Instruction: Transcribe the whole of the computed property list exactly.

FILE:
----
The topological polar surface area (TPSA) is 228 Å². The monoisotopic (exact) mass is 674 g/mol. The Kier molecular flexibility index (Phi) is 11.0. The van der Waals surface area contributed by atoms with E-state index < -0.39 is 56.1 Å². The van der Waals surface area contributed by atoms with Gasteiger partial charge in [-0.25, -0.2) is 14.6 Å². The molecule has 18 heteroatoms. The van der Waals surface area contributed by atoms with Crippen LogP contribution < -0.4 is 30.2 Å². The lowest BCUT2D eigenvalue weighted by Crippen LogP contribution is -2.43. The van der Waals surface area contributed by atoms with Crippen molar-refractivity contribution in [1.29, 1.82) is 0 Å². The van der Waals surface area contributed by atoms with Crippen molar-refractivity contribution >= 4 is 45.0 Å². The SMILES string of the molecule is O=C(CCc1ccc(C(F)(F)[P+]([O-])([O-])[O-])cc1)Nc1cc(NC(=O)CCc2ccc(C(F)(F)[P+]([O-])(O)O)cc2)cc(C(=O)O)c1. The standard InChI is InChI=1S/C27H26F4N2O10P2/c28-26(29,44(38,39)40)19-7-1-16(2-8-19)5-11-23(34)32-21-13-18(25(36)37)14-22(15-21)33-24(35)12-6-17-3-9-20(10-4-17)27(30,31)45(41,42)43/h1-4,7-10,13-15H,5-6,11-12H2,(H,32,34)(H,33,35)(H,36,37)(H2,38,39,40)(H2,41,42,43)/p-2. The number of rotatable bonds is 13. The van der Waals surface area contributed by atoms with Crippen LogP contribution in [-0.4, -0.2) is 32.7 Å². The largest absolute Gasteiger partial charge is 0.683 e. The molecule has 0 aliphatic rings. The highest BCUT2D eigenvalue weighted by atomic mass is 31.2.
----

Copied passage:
The topological polar surface area (TPSA) is 228 Å². The monoisotopic (exact) mass is 674 g/mol. The Kier molecular flexibility index (Phi) is 11.0. The van der Waals surface area contributed by atoms with E-state index < -0.39 is 56.1 Å². The van der Waals surface area contributed by atoms with Gasteiger partial charge in [-0.25, -0.2) is 14.6 Å². The molecule has 18 heteroatoms. The van der Waals surface area contributed by atoms with Crippen LogP contribution < -0.4 is 30.2 Å². The lowest BCUT2D eigenvalue weighted by Crippen LogP contribution is -2.43. The van der Waals surface area contributed by atoms with Crippen molar-refractivity contribution in [1.29, 1.82) is 0 Å². The van der Waals surface area contributed by atoms with Crippen molar-refractivity contribution >= 4 is 45.0 Å². The SMILES string of the molecule is O=C(CCc1ccc(C(F)(F)[P+]([O-])([O-])[O-])cc1)Nc1cc(NC(=O)CCc2ccc(C(F)(F)[P+]([O-])(O)O)cc2)cc(C(=O)O)c1. The standard InChI is InChI=1S/C27H26F4N2O10P2/c28-26(29,44(38,39)40)19-7-1-16(2-8-19)5-11-23(34)32-21-13-18(25(36)37)14-22(15-21)33-24(35)12-6-17-3-9-20(10-4-17)27(30,31)45(41,42)43/h1-4,7-10,13-15H,5-6,11-12H2,(H,32,34)(H,33,35)(H,36,37)(H2,38,39,40)(H2,41,42,43)/p-2. The number of rotatable bonds is 13. The van der Waals surface area contributed by atoms with Crippen LogP contribution in [-0.4, -0.2) is 32.7 Å². The largest absolute Gasteiger partial charge is 0.683 e. The molecule has 0 aliphatic rings. The highest BCUT2D eigenvalue weighted by atomic mass is 31.2.